Monday, February 4, 2013

Bank Account

On Thursday night I wrote this to a private group of adoption friends:

I hope to blog about this, but wanted to share here first. I'm feeling like a dirtbag tonight, but I'll be OK. You see, I let the orphanage director know today that I was declining to make a cash donation from Maxim's bank account.

I have been conditioned to think that this was a gesture of goodwill to the children that are left behind. I had a difficult time deciding what to do with this $xxxx.

The thing that tipped the scales was my Ukrainian friend who has facilitated adoptions in the past. He BEGGED me not to hand over cash...that I would be perpetuating corruption. He said the money was intended for Maxim and it should be used for his benefit. He also said that if my heart tells me to donate to the facility to ask the director for a list of items that they need and purchase things from that list. Which I do plan to do.

I know that many of you are using the **other** facilitators and they DEMAND that you hand over this money in its entirety to the facility. You need to know that this is a corrupt practice (many of the directors and fac's split the funds 50/50) and even if you can't do anything about it, I think it is a practice that needs to be questioned.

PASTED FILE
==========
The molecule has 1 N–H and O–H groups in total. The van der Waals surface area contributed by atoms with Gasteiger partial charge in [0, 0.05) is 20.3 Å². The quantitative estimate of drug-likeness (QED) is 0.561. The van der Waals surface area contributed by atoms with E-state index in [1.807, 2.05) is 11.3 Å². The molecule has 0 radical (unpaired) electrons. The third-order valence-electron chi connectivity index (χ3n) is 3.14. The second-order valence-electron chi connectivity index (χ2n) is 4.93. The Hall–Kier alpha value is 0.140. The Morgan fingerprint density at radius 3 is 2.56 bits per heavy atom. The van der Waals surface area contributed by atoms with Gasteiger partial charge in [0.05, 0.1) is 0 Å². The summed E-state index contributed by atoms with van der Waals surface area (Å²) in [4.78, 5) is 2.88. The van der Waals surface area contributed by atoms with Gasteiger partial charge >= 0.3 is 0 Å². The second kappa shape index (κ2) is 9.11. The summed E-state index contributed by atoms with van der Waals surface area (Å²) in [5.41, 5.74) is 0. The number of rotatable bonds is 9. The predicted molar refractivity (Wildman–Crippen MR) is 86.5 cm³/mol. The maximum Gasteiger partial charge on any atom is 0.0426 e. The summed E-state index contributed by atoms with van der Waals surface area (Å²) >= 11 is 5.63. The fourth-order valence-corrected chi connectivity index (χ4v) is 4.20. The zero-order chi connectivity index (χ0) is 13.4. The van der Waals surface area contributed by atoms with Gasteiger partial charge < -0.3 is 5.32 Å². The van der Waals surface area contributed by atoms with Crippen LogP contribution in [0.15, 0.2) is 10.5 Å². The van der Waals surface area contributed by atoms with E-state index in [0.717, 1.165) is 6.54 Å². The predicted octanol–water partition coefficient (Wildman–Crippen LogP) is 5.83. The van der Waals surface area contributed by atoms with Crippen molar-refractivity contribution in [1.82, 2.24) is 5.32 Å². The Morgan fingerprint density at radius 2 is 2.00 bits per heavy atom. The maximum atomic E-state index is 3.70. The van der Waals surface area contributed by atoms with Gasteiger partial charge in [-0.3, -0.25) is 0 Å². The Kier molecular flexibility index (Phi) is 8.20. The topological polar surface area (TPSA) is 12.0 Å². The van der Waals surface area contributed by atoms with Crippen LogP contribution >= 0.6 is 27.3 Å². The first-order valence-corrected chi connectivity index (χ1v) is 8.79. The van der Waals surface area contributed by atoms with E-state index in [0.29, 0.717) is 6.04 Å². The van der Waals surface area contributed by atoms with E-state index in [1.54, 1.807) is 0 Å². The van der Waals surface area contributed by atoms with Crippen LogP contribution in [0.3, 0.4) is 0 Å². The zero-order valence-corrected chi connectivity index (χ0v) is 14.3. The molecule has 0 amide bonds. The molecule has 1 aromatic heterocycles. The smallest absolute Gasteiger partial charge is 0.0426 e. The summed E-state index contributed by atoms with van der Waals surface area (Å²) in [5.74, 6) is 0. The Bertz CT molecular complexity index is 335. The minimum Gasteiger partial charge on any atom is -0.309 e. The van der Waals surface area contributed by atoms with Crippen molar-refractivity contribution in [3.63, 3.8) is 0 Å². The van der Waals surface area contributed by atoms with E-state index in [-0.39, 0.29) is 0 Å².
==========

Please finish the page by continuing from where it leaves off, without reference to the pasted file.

Maxim's orphanage is a facility in transition. Between my two trips, they lost a whole building. It was taken from them by the government and given to a preschool. This is a building in which some charities had spent money in hopes of benefitting the disabled children. How disappointing!

In the process, many children had to be transferred to other facilities. The music room in the remaining building now holds much of the therapy equipment from the old building...along with stacks of extra furniture and crap. Also, I understand the physical therapist was let money in the budget to pay her.

Before I hand over cash or even donated items, I need to think carefully about how this will benefit the children. As much as I may trust the people I'm dealing with here, it's so easy to see how the funds could simply be pocketed. This IS Ukraine, folks. It's a place where personal survival and "what's in it for me" is of primary concern. Even among professional and seemingly trustworthy people.

So, for the time being, Maxim's savings will be set aside for his medical needs, which could be extensive. I will get a wish list from the director and keep in touch with local missions to coordinate any donations. I'm very appreciative for the care that he has received in the past 4 years. I understand that he was in poor condition when he was transferred and that he spent at least a year in a "laying room." I will not forget the children left behind.

Two and a half years ago, when we adopted Theo and Zhen, I did hand over a FAT STACK of Ukrainian cash to the orphanage bookkeeper. I didn't know him, he could have been any guy off the street. I got a sick feeling when he folded that money up in his newspaper, stuck it under his arm and walked out of the bank. My feelings were confirmed when I visited the orphanage a year later and found the same poor kids sitting alone in broken cribs, no toys, drenched diapers, and smelling of vomit. There was no lasting benefit to them.